PMCID: PMC1236191  PMID: 4075235
5.  Acridine orange staining for diagnosis of Mycoplasma bovis infection in cow milk. 
Journal of Clinical Microbiology  1984;20(4):624-625.
Mycoplasma organisms were readily recognized in samples of milk or udder secretions from cows with clinical Mycoplasma bovis mastitis when these samples were stained with 0.01% acridine orange at pH 3.0. Samples could be stored at -4 degrees C for several days or subjected to repeated freezing and thawing without loss of staining or fluorescence properties. Use of this procedure in diagnostic laboratories on suspect samples from cows with clinical mastitis could hasten inauguration of control measures against this highly contagious disease by several days; however, definitive diagnosis still requires standard culture methods.
PMCID: PMC271397  PMID: 6208217
6.  The susceptibility of bovine udder quarters colonized with Corynebacterium bovis to experimental infection with Staphylococcus aureus or Streptococcus agalactiae. 
Twenty bovine udder quarters colonized with Corynebacterium bovis SR6 and 20 uncolonized quarters were challenged by inoculation of Staphylococcus aureus Newbould 305 (ATCC 29740) into the teat cistern. The percentage of infection in quarters colonized with C. bovis (50%) was significantly lower than that in controls (100%). By similar challenge no significant difference was observed between the percentage of infection with Streptococcus agalactiae ATCC 27956 in 33 quarters colonized with C. bovis (70%) compared to 33 controls (87.9%). A total of 37 quarters colonized with C. bovis and 37 control quarters were challenged with Staph. aureus Newbould 305 (ATCC 29740) and Maxi (ATCC 27543) and Strep. agalactiae (ATCC 27956) by exposure of the teat orifice. The percentage of teat ducts colonized with C. bovis which became infected with either pathogen was not different from that for controls.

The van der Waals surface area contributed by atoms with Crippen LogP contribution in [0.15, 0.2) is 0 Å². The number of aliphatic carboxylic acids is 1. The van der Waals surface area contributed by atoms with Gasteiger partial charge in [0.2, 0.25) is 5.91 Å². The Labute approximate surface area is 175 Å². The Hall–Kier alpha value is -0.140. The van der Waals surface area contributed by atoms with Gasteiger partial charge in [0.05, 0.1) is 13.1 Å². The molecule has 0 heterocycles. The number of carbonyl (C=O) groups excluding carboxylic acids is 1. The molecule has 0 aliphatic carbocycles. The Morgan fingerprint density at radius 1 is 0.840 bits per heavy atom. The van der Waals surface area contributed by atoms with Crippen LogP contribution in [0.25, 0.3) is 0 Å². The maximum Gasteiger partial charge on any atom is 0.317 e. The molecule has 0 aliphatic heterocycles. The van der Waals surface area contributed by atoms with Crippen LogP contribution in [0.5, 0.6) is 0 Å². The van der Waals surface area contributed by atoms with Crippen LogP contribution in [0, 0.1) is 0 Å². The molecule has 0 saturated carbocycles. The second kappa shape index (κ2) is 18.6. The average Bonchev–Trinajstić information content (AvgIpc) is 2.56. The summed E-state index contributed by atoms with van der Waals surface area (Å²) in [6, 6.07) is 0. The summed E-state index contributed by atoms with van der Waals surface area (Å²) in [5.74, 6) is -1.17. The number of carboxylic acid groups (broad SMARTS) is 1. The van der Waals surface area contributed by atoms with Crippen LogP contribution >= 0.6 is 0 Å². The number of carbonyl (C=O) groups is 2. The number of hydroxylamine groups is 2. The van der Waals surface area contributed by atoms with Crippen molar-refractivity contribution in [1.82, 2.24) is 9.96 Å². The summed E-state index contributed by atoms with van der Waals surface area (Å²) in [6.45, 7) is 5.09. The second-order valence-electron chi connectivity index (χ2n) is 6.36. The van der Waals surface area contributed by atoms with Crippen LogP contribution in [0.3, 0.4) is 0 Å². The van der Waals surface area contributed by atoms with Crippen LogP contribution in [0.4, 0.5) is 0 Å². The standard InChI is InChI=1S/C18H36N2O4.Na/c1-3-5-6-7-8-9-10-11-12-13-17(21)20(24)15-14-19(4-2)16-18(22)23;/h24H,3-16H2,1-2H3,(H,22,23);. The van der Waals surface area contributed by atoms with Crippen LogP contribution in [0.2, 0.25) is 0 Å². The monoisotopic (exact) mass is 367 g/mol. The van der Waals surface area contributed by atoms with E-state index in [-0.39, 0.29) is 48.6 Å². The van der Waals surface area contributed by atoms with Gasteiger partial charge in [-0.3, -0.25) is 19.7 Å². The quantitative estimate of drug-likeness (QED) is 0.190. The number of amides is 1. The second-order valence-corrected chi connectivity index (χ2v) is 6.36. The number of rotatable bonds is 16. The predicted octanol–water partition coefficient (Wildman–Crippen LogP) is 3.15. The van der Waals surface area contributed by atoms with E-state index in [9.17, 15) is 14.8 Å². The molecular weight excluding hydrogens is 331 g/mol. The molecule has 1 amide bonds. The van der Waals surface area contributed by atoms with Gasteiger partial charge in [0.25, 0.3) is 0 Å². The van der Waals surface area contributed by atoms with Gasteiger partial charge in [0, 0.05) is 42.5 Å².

PMCID: PMC1236027  PMID: 6372969
7.  Experimental colonization of the bovine teat duct with Corynebacterium bovis and the effect on milk somatic cell counts. 
Colonization with Corynebacterium bovis was established in 59 of 64 (92%), 58 of 59 (98%) and 19 of 34 (56%) of uninfected bovine mammary quarters following inoculation of 83.3 X 10(4) colony-forming units (CFU) of the organism into the teat cistern, 4.7 X 10(3) CFU 5 mm into the teat duct or by exposure of the teat orifice to a milk culture containing 1.6 X 10(7) CFU/mL respectively. Mean somatic cell counts for foremilk samples from 122 quarters were significantly higher after colonization with C. bovis (145,900/mL) compared to before exposure (130,900/mL).
PMCID: PMC1236026  PMID: 6722643
8.  Fatal mastitis of dairy cows: a retrospective study. 
The necropsy records of dairy cows with mastitis were reviewed from the provincial veterinary laboratory in Guelph (44 cases of mastitis in nine years) and from the Ontario Veterinary College (168 cases in 14 years). Mastitis was considered to be the primary cause of death in 167 of 212 cows (79%). Of these 167 cases of mastitis, Escherichia coli was involved in 107 (64%), Klebsiella sp. in 12 (7%) and Staphylococcus aureus in 11 (7%). Bacteriology was not reported in 22 cases. Coliform mastitis, the most commonly identified type of fatal mastitis, was characterized histologically by the presence of infarcted areas in affected glands and by the lack of demonstrable bacteria, and was thus easily identified from fatal mastitis caused by S. aureus.
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PMCID: PMC1236023  PMID: 6722641
9.  Characterization of strains of Corynebacterium bovis. 
The biochemical and morphological characteristics of 104 strains of Corynebacterium bovis isolated from bovine milk samples and the C. bovis reference strain were found to be uniform. Valuable criteria for identification were presence of catalase and oxidase, production of acid from glucose and fructose and a requirement for enriched basal media. Six strains of human and three strains of bovine origin were found to be inconsistent with the reference strain.
PMCID: PMC1236046  PMID: 6722650
11.  Morphological, biochemical, antigenic, and cytochemical relationships among Haemophilus somnus, Haemophilus agni, Haemophilus haemoglobinophilus, Histophilus ovis, and Actinobacillus seminis. 
Journal of Clinical Microbiology  1983;17(5):728-737.